Thu 02 Apr 2020

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Kidney patients suffer in northern Syria

Patients undergoing dialysis in an Idlib hospital - 2019 (Enab Baladi)

Patients undergoing dialysis in an Idlib hospital - 2019 (Enab Baladi)

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Idlib – Shadia Taataa | Dhilal (24 years old) is forced to go from the village of Killi in the countryside of Idlib to Bab al-Hawa Hospital on the Syrian-Turkish border, to undergo a dialysis session, by motorcycle with her father, which increases her pain.

Dhilal has been suffering from kidney failure since 2015, and she has to undergo three dialysis sessions a week, with each session lasting for approximately four hours. The high transportation cost aggravates the patients’ difficulty in getting the treatment and increases their burden.

Like other patients with kidney failure, the suffering of Dhilal extends to securing medicines, which are not available in the hospital pharmacy, and can be obtained at a high price in the region.

Dhilal did not undergo kidney transplantation, as she has recently found out that there is a hole in her heart that causes fluid pressure on the chest, and therefore her health condition cannot bear two surgeries at the same time.

In addition to her health condition, Dhilal has only her father as a possible donor, and she refuses to let him donate his kidney, for fear of any complications that might befall him, with his responsibility to take care of her siblings.

High-prices

The specialist in internal and kidney diseases at Bab al-Hawa Hospital, Dr. Hassan Hamsho, told Enab Baladi that the hospitals provide “iron and epoetin injection” to patients, but the rest of the medications that patients with kidney failure need,, such as iron, calcium and diuretics, cannot be provided..

The doctor added that these medicines turn over time into a burden on the patient with his constant need to take them, in addition to analgesics and antibiotics that he needs when exposed to any other diseases.

Relapsing cases… towards Turkey

Abeer Ismail, from the northern countryside of Idlib, has a child with severe kidney failure. She told Enab Baladi that when the disease started, her daughter was not yet nine years old, and the doctor supervising her condition told her that she should undergo dialysis sessions or a kidney transplant surgery as soon as possible.

After several tests, it turned out that the mother was able to donate a kidney to her daughter, and the transplant operation was successfully carried out in Ibn al-Nafees Hospital in Damascus. However, after the outbreak of the revolution and the accompanying displacement and bombing events, the girl’s kidney stopped working, and the suffering of the dialysis sessions returned.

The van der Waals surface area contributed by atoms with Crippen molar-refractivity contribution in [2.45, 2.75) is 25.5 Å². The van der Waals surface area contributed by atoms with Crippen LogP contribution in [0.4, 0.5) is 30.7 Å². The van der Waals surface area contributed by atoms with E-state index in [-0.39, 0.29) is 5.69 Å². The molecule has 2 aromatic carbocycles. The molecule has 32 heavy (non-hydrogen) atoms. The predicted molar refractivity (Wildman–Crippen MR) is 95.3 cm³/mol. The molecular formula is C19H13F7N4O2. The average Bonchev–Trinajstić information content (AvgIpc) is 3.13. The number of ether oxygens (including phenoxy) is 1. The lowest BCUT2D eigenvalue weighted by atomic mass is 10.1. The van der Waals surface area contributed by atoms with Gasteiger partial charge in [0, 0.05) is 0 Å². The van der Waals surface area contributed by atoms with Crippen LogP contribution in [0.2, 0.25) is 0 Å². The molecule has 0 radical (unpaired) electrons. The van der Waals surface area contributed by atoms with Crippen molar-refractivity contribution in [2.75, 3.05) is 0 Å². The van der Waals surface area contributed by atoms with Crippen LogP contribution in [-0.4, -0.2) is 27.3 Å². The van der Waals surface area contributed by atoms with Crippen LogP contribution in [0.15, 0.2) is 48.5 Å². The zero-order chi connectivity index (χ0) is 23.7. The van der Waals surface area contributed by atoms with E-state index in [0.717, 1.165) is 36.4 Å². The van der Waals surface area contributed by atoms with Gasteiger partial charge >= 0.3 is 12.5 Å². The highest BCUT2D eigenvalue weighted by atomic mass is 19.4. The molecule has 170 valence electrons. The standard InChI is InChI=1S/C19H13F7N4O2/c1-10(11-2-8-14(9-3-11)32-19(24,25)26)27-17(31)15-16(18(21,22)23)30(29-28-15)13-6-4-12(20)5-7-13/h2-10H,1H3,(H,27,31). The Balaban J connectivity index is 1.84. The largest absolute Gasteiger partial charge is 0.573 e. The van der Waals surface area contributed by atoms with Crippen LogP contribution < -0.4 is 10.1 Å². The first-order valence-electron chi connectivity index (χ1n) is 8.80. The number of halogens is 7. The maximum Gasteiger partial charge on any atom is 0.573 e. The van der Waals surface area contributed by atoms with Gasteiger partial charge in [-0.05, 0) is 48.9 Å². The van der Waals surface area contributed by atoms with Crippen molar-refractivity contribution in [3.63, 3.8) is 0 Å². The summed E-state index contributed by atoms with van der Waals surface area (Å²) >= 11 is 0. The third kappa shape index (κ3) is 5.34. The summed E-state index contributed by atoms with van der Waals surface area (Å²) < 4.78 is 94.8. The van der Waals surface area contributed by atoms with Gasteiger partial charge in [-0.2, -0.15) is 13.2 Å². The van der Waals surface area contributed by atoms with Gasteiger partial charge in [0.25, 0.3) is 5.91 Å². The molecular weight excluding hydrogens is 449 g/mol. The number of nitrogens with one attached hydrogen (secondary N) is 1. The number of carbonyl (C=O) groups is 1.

Internal and kidney diseases specialist Hassan Hamsho denied the direct effect of the psychological factors on kidney patients, who have had successfully undergone kidney transplant surgeries.

Hamsho attributed the return of kidney failure to several medical factors, including not taking the right medicine dosages, with an increase or a decrease, in addition to the medical reasons that mainly led to kidney failure, which could affect the new kidney.

Abeer added that due to the interruption of the dialysis sessions, sometimes because of their high cost (up to $ 20 USD) and because of the fear that has afflicted her daughter, which has further deteriorated her condition, she was transferred to Turkey.

The mother was forced to return to Idlib and leave her daughter in Turkey to receive treatment on her own because she did not have official papers allowing her to stay next to her daughter, and she has not been able to see her for nearly a year and a half.

What cases are transferred to Turkey?

There are three cases that are transferred to Turkey: The first case is “kidney transplantation” due to the lack of this type of surgeries in non-regime areas, and the second includes some cases of kidney biopsy, which requires a pathology laboratory specializing in reading the kidney biopsy.

The third case is immunological conditions, the diagnosis of which requires analyses that are not currently available.

Some cases of children are transferred to undergo peritoneal dialysis, which is better than hemo-dialysis, and the first is currently unavailable in Idlib, especially in the absence of filters designed for children.

Difficulties facing the Syrian northern centers

Despite the availability of specialized centers spread in northern Syria, which are: Saraqib Center, Babilla, Bab al-Hawa Center, Ibn Sina Center, Qah and Jericho, and the main center of Shafak Organization in the city of Idlib. These centers are equipped with all the medications and medical consumables required for dialysis sessions, yet they are facing some difficulties, according to Dr. Hassan Hamsho.

Centers need an additional number of new dialysis machines, as old devices are suffering from frequent breakdowns, in addition to blankets that can only be used once, as the patient is now obliged to bring them from home with each dialysis session.

There is also a lack of small filters (currently available in sizes 1.6 and 1.8), and they are not suitable for children who need filters (0.4 and 0.6) and are even not currently available, in addition to the security situation, as the centers resort during the air strikes to shutting their doors, which puts additional pressure on the border posts.

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